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Minimum wage set to increase by 3.75 percent but small businesses hit out

Wage Increase

The Fair Work Commission (FWC) has announced a 3.75 percent increase to the National Minimum Wage and minimum award wage, with around 2.6 million Australians in line for a pay rise.

From 1st July, the new minimum wage will be $24.10 per hour, which is up from $23.23 per hour currently. This equates to an increase of $33.06 per week, based on a 38-hour working week.

“In determining this level of increase, a primary consideration has been the cost of living pressures that modern award reliant employees, particularly those who live in low income households, continue to experience,” said FWC President Adam Hatcher.

“This is not withstanding that inflation is considerably lower than it was at the time of last year’s review.”

Hatcher said the increase to wages would have a “limited” effect on the broader economy, while noting the difference between the Australian workforce as a whole and those that rely on modern award minimum wage rates.

“They mostly work part-time hours, are predominantly women, and almost half are casual employees. They are also much more likely to be low paid,” he said.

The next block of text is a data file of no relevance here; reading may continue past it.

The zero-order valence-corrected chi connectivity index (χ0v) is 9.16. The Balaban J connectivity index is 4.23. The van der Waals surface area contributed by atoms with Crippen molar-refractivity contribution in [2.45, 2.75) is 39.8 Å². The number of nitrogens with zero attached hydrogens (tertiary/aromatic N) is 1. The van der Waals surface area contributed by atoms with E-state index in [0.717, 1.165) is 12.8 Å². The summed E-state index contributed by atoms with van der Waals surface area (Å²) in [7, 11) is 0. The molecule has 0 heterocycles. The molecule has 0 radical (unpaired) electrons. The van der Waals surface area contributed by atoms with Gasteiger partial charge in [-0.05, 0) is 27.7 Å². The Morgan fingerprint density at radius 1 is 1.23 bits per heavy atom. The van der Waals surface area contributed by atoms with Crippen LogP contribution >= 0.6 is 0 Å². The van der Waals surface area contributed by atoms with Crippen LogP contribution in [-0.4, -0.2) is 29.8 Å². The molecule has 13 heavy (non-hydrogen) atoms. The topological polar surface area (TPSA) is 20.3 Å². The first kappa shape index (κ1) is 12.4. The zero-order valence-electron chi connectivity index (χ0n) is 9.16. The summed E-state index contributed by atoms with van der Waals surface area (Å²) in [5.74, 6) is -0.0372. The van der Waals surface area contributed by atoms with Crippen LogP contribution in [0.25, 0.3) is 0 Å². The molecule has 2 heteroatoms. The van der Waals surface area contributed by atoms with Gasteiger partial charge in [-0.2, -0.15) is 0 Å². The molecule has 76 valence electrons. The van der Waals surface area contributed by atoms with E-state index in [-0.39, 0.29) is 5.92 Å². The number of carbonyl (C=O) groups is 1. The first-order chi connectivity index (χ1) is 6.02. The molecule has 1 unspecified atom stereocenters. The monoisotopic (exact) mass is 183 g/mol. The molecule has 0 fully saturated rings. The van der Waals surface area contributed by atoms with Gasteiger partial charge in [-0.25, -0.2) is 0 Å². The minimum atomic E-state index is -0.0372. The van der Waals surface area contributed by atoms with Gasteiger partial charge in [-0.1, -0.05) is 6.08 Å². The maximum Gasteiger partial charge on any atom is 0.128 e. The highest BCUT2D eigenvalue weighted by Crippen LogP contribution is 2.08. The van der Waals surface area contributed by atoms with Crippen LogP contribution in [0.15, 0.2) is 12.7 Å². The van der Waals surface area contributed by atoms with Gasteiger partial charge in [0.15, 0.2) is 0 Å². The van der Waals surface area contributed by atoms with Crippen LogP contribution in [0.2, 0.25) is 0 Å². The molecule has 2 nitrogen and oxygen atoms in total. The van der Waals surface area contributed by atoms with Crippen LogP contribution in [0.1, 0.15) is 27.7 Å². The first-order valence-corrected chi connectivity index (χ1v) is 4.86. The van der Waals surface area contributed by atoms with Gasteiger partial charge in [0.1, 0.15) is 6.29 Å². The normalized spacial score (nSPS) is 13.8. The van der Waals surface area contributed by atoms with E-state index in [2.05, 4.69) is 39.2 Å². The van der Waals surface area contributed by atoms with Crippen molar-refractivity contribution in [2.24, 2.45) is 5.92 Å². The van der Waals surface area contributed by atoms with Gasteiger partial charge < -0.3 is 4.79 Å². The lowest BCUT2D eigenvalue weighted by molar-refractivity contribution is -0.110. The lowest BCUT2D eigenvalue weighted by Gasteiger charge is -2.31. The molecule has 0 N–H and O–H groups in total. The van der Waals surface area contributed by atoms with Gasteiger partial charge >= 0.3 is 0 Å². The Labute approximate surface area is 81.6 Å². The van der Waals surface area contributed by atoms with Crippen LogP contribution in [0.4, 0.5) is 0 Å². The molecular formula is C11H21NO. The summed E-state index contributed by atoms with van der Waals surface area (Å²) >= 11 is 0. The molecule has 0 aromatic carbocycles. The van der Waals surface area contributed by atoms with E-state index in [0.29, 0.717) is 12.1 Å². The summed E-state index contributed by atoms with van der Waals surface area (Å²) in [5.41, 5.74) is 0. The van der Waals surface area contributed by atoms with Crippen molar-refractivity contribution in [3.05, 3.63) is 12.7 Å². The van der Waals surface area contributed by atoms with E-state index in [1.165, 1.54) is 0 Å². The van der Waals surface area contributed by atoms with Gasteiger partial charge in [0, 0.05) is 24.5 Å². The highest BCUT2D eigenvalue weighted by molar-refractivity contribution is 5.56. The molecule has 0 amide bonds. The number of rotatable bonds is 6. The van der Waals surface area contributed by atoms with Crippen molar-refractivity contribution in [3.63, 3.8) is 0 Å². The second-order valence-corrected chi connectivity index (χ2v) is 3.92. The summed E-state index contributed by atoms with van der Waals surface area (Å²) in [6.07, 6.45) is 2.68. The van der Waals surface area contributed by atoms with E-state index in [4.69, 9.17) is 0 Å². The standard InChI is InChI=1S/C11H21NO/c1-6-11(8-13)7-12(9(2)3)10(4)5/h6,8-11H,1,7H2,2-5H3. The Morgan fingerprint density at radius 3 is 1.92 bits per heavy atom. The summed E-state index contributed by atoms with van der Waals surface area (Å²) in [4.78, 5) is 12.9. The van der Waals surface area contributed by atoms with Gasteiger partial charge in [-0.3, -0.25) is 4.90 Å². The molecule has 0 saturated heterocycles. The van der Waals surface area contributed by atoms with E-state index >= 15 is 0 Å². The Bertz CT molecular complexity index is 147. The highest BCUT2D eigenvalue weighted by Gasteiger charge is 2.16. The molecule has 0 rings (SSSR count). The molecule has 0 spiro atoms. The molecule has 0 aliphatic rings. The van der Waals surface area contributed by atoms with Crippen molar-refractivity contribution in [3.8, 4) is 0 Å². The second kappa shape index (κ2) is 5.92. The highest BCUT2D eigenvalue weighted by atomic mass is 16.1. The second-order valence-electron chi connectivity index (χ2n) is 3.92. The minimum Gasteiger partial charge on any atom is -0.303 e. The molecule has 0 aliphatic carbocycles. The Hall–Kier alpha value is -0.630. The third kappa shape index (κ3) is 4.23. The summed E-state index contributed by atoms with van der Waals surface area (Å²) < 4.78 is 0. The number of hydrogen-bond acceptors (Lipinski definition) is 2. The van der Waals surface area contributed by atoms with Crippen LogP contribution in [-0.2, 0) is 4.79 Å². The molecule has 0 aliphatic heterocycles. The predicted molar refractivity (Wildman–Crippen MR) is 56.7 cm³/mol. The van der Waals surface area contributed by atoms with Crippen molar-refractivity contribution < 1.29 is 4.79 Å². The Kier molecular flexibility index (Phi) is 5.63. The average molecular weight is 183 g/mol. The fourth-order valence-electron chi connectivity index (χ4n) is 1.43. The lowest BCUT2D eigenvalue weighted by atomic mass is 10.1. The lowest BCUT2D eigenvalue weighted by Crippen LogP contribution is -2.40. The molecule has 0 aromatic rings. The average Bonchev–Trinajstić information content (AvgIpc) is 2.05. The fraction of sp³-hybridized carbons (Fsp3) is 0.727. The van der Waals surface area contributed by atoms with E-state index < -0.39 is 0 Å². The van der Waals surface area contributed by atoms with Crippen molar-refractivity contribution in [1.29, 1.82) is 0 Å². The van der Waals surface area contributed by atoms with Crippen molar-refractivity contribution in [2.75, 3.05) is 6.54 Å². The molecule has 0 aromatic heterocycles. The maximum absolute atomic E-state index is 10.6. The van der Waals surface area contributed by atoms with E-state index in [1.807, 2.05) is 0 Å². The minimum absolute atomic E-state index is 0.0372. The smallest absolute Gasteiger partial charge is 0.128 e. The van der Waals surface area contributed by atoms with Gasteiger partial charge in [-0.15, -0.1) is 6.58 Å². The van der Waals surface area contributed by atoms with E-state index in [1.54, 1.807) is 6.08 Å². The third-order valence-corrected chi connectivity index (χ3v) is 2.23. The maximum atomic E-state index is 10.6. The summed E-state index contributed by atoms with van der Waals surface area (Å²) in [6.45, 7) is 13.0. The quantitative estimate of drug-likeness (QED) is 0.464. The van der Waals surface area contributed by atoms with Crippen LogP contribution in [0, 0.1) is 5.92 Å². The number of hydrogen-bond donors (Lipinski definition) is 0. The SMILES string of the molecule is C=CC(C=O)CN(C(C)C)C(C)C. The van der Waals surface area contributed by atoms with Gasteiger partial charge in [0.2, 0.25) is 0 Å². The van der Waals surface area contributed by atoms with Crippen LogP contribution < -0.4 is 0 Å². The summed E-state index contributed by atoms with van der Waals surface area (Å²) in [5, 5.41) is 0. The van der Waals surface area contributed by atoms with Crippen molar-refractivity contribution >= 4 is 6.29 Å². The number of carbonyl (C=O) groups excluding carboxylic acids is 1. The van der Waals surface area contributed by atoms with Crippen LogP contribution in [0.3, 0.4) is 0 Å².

However, Australian small businesses have raised concerns due to the ongoing challenges of the current economic climate. 

Luke Achterstraat, chief executive of the Council of Small Business Organisations Australia told Sky News Australia that the decision will ramp up the pressure.

“This has to be the toughest operating environment for small businesses in living memory,” he said.

“They are just being smashed by high costs across the board and it’s going to be very difficult for them to absorb these costs, so they will need to try to pass those on.

“Small businesses are often between a rock and a hard place. There’s only so much people are willing to pay for a cup of coffee,” he added.

“So that means small businesses are potentially looking at scaling back some of those growth plans they might have had.

“43 per cent of small businesses in Australia are not currently breaking even, and small business owners are paying themselves less than the average salary – so they’re under huge pressure at the moment.”

Reflecting these concerns, Business NSW regional director Kellon Beard said many small businesses were shocked by the decision.

“Obviously the wage increase is needed for the lower end but it also has an impact on small business, which is probably going to have to pass it on with the other increasing costs they face,” he said.

“It’s a complex problem, particularly for small businesses because of additional costs they are facing with electricity and insurance as well as people not spending much money because they don’t have it.”

What does this mean for procurement? The rise in minimum wage will spike suppliers’ wage costs, which could lead to higher price validation.

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